Pandanus amaryllifolius (formerly known as Pandanus odorus)
General Description / Cultural Significance
Pandanus amaryllifolius, or pandan wangi, is a shrub that can be kept from developing into a tree by harvesting its long, broad leaves regularly. The leaves are highly fragrant and are used to many benefits as a medical plant because of its powerful pharmacological properties which include antimicrobial activities. The majority of the population of the country are Malay, which includes a number of indigenous groups. So although many of the people there are Sunni Muslim, others still follow their own local religions. Healers continue to play an important role in the spiritual and therapeutic healing practices for Bruneians, and pandan wangi is one of the species that has long been part of their medicine. It is used in a medicinal bath for women after childbirth, and leaf infusions are said to have a calming effect on individuals in distress and treat a variety of illnesses. Additionally, the plant is easy to grow and manage, which likely explains its common usage.
In Brunei, the juice from the leaves is used in dessert and rice for flavoring and fragrance. Pandan wangi is sometimes referred to as Asian vanilla, because some have likened the two scents to each other. It can also be used to wrap food for frying or grilling, and because it is a pleasing fragrance to Bruneians, sometimes described as akin to rice or fresh hay, it is commonly used to scent the air.
Climate Change/Conservation Status
Brunei is a tiny country on the northern coast of the island of Borneo. Because it has a long coastal plane, it is highly vulnerable to climate change impacts, particularly flooding. Its biodiverse virgin rainforest is a protected national treasure and is home to a wide variety of animals and birds. Increased carbon emissions globally put Brunei at risk for rising flood waters, heat-related mortality, occupational health hazards, and water scarcity. In order to protect the country’s well-being, the government has decided to take action in areas such as biodiversity, forestry, coastal and flood protection, health, agriculture, and fisheries. Projections for up to the year 2100 indicate that mean annual temperature and days of heat waves will only increase drastically, as will days with extreme rainfall and consecutive days of drought, if a high emissions scenario continues. Additionally, air pollution in Brunei is high due to inefficient and pollutant transportation systems, which only worsens the country’s problems. On January 30th, 2021, Protokol Hijau was launched. It outlines steps the public must take to reduce their carbon footprint and addresses energy, water, paper, and plastic usage, solid waste disposal, and tree-planting.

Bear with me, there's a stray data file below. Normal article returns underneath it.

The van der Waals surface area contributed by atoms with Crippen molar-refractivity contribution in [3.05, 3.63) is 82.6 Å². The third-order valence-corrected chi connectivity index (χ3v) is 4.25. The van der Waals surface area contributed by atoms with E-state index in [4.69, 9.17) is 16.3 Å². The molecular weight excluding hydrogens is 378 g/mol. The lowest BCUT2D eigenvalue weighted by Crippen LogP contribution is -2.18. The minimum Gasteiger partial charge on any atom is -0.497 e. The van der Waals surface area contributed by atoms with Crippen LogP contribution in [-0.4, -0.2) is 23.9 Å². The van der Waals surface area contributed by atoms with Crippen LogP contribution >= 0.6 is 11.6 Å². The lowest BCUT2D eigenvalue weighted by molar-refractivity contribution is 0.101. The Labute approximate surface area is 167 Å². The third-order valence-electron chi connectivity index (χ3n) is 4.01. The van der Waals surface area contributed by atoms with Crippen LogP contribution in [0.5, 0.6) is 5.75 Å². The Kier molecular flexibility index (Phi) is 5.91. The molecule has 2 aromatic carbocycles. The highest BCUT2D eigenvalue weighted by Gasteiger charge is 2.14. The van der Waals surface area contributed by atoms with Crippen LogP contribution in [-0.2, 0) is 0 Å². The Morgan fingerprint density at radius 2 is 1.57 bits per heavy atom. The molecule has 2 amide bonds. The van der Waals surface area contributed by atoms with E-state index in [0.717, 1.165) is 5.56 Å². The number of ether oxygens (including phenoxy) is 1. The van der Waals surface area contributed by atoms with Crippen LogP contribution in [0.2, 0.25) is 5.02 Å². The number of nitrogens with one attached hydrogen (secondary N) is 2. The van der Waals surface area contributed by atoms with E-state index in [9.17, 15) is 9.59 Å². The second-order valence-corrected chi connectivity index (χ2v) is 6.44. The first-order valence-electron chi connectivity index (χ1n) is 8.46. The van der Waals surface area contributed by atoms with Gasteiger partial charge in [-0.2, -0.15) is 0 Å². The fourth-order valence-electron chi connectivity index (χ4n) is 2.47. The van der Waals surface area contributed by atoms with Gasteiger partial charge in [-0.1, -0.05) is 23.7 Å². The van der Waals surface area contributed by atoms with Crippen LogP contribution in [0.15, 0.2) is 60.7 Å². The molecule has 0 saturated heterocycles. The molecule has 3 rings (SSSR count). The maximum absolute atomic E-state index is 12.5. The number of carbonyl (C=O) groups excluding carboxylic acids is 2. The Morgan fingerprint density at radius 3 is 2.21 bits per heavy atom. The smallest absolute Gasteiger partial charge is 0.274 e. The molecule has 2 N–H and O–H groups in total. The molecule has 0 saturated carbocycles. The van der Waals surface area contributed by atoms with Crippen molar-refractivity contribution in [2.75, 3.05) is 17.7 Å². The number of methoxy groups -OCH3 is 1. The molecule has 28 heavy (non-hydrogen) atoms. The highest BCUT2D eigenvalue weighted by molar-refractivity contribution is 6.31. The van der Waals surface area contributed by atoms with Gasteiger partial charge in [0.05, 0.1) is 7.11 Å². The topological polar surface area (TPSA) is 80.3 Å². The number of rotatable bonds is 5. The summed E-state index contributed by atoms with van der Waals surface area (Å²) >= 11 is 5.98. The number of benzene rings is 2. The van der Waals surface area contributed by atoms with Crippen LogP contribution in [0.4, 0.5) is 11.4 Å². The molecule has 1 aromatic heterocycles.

The conservation status of Pandanus amaryllifolius has not been officially determined. However, pandan wangi is one of a few tropical plants the country has recently started using to reconstruct wetlands and remove dangerous varieties of pollutants from wastewater, which it has been found to do efficiently.